This is a fair opinion to have, however I think we need to think about the larger impact here. Even if Pioneer somehow fails, it won't change the fact that Wotc tried to effectively replace Modern and rotate entire formats rather than trying to fix them. Regardless of what level of success Pioneer reaches, this fact will always remain in the back of player's minds.

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Post by True-Name Nemesis » 1 year ago

Amalgam wrote:
1 year ago
True-Name Nemesis wrote:
1 year ago
ktkenshinx wrote:
1 year ago
Answers suck, threats are too good, planeswalkers are too good, there are too many strong permanents, and stack-based Magic can't keep up.
Disagree on this portion. Answers are good enough. The answer cards in Modern can keep up with all but the most egregious creatures and planeswalkers.

We have very efficient removal in Push, path, bolt, decay, trophy etc. Counterspells on the other hand are on the weaker side but Force of Negation and Cryptic Command are still very good cards. It's only the most busted of threats that invalidate the answers that we have.
Amalgam wrote:
1 year ago
I must say anyone I have spoken to that is hyped and liking pioneer is brewing or playing in their own inbred meta since it's the new hype. The competitve level of the format is awful and makes modern look like the king of interaction and answers by comparison. The hype will fade for this format and it will only get worse with time as it is a format with no answers and ever increasing power creep every set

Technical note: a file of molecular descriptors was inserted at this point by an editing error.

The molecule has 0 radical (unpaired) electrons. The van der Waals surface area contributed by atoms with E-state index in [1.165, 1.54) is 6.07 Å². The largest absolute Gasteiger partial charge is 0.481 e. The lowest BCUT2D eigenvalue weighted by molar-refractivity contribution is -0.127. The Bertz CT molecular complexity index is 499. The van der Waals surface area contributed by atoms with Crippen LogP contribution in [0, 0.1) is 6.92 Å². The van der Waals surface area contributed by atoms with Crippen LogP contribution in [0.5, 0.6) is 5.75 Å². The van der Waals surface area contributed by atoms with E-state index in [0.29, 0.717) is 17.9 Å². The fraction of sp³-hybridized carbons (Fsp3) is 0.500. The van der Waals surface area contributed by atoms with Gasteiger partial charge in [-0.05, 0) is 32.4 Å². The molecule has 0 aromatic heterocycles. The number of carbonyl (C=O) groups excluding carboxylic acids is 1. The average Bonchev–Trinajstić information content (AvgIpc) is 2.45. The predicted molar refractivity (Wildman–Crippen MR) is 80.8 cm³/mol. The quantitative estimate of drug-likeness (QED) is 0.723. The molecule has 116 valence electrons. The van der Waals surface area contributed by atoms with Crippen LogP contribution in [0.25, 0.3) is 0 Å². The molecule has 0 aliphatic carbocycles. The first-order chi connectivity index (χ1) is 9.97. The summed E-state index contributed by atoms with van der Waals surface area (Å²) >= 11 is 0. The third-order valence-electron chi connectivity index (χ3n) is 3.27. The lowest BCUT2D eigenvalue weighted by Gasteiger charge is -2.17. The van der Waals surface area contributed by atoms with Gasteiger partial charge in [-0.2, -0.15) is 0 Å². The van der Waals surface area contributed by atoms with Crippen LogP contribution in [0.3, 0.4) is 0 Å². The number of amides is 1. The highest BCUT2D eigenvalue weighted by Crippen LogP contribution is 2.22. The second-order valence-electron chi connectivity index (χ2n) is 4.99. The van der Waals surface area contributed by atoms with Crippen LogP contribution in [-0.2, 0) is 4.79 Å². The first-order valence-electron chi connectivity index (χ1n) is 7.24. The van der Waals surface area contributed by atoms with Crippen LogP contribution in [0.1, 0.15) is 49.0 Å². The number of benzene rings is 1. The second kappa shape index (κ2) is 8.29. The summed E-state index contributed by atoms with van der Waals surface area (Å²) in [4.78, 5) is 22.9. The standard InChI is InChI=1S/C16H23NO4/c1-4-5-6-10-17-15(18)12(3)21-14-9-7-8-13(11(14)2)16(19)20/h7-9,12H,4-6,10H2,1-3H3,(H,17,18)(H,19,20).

Nobody actually thinks Pioneer is going to straight up take over and be a better format than Modern from the get-go.

You're seriously judging the competitiveness of a 1 month old format vs Modern that has 6 years+ to develop?

Part of the hype is because of the way the format opened up. WoTC gave themselves a lot of wiggling room with how they're handling the Pioneer ban list.
Your entire format right now is hyper aggro decks and ramp. The main cause of this is terrible answers vs threats in the pioneer meta game. Current design philsophy of wizards is also pushing threats while answers take a backseat unfortuantly which will only make this problem worse as the pioneer card pool grows. This is not an issue bans can fix as it is a problem with card design that is affecting every format in the game right now. Thing is standard and pioneer get hit the hardest because their answer for threats is playing your own threat and playing solitaire with your opponent
So.. exactly the same as Modern? Play your over/under linear strategy and pack whatever minimal interaction you need to get the job done..

Mono black aggro for example plays upwards of 15 pieces of interaction in the 75. The format is plenty interactive, except just like in Modern, the interaction is much better in proactive than reactive shells.

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Post by metalmusic_4 » 1 year ago

Tomatotime wrote:
1 year ago
Amalgam wrote:
1 year ago
I must say anyone I have spoken to that is hyped and liking pioneer is brewing or playing in their own inbred meta since it's the new hype. The competitve level of the format is awful and makes modern look like the king of interaction and answers by comparison. The hype will fade for this format and it will only get worse with time as it is a format with no answers and ever increasing power creep every set
This is a fair opinion to have, however I think we need to think about the larger impact here. Even if Pioneer somehow fails, it won't change the fact that Wotc tried to effectively replace Modern and rotate entire formats rather than trying to fix them. Regardless of what level of success Pioneer reaches, this fact will always remain in the back of player's minds.
1) pioneer has interactive decks and non interactive decks, levels of success vary.
2) modern will never really die IMO. People play what they want to play. Commander was a non sanctioned format called highlander for many years before WOTC decided to start print cards directly for it. If people want to play modern it will continue to live, how much attention WOTC decides to focus on it could change and that is ok.